It is a stroke of good fortune that my father’s residence is located a mere 3 miles from one of Germany’s 30 so-called “hotspots of natural variety”, islands of re-naturalized habitat wrested from the surrounding agricultural and industrial landscape. They are living proof that nature, given the opportunity, will reclaim its own. Since the regional branch of the country’s largest conservation group (Naturschutzbund, aka NaBu) completed this particular site in Rhineland-Palatinate in 2011, called Rohrwiesen am Seegraben, which could loosely be translated as “reed meadows near the creek bed”, a minimum of 160 bird species have re-populated this oasis, along with additional animals and plants.
It is formed by a creek, called Seebach, a tributary of the Rhine River, one of Europe’s major shipping arteries. In order to facilitate nautical traffic and to prevent flooding prevalent throughout many centuries, the large stream and its side channels were straightened, resulting in loss of habitat. Once the creek in question was allowed to again leave its prescribed bed and to flood fields, it created ponds and wetlands in the process which attracted numerous resident and migratory birds. A viewing platform and an observation hut invite the nature lover to linger and observe the environs.
One of my regrets is my non-interest in birding when I grew up in Germany. Except for our frequent feathered denizens, I did not know most by name. I also was not aware of birding enthusiasts, or of dedicated groups, like the one I belong to in Colorado which meets weekly. In another bit of luck, my visit in Germany this past fall coincided with Euro Birdwatch, a continent-wide bird count each October. So when I had the chance to set out with four experienced local birders for this European event at this very hotspot, I jumped at it, benefited from a higher number of avian sightings than I could have reached on my own, and expanded my German vocabulary. Among the rarities I surely would have missed were Dunlins, Little Stints, Spotted Redshanks, and Common Greenshanks. Just thinking of shorebirds characteristically puts me into a state of complete confusion.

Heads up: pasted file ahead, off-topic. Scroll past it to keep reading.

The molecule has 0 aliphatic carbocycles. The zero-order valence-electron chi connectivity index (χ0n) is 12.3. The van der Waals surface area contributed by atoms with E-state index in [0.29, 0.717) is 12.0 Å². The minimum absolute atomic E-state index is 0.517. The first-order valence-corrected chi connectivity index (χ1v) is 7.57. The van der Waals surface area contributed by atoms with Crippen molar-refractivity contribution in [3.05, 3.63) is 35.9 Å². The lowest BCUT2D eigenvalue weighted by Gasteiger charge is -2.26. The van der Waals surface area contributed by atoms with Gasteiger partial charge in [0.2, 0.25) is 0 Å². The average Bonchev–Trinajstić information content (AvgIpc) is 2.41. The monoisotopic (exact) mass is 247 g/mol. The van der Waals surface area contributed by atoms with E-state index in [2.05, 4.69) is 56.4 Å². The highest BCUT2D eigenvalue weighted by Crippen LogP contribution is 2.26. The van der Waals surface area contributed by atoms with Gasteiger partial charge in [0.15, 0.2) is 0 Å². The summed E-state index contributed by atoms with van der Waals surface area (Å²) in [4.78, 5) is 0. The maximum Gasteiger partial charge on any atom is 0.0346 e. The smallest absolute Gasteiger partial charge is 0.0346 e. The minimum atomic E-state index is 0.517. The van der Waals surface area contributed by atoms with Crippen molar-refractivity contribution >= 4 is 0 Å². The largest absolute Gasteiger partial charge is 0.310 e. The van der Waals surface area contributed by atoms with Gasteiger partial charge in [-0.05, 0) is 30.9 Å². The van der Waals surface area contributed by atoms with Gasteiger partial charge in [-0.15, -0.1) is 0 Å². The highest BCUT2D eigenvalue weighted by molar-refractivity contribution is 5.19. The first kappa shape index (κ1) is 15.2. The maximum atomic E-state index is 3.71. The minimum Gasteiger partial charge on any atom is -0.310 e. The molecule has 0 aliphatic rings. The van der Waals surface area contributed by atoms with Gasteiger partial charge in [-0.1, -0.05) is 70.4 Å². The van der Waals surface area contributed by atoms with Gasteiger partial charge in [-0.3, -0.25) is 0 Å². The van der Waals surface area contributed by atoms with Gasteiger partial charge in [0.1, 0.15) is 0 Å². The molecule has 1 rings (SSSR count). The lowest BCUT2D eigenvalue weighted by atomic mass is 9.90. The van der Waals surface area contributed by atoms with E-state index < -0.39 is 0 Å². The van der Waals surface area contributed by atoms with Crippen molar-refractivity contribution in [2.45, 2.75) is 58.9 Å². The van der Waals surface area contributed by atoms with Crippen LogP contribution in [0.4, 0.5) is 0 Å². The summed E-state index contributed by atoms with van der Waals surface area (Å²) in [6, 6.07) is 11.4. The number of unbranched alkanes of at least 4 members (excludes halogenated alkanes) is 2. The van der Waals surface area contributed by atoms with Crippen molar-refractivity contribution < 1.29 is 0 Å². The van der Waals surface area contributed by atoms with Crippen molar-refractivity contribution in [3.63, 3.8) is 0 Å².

After count day I continued to frequent this serene enclave. One morning, I happened upon a pair of Mute Swans, one adult and one juvenile, still asleep in a pond, seemingly without a worry in the world. Only when approached by Eurasian Coots and Common Moorhen did they pull their elegant necks from under their wings, survey their watery realm regally, and commence their morning toilette.
A flock of Graylag Geese interrupted the silence as they circled noisily, before landing in a lake where they continued their garrulous chatter.
I typically encountered Great Egrets, Gray Herons, Little Grebes, Mallards, Eurasian Green-winged Teals, Tufted Ducks, Gadwall, and a lone Common Shelduck. Common Buzzards were, indeed, common, but on a few lucky occasions I saw Red Kites and Eurasian Marsh Harriers.
Cormorants, Common Kingfisher, Common Snipe, and Northern Lapwing also counted among the regulars, and some of the smaller callers were Eurasian Wrens, European Stonechats, Common Reed Buntings, Northern Wheatear, and Great Tits. The latter are among Europe’s most abundant and gregarious little birds, as cheerful to behold as the related chickadees in North America.
Sunrise and sunset painted the boggy, reedy scenery in warm auburn hues and the air was filled with the waxing or waning of bird calls. I immersed myself in this sanctuary as often as possible. During a previous trip I had learned about the increasing numbers of the White Stork population in Western Europe. This thriving ecological niche was a further encouraging example of what can be accomplished when humans put hearts, heads, and hands together.
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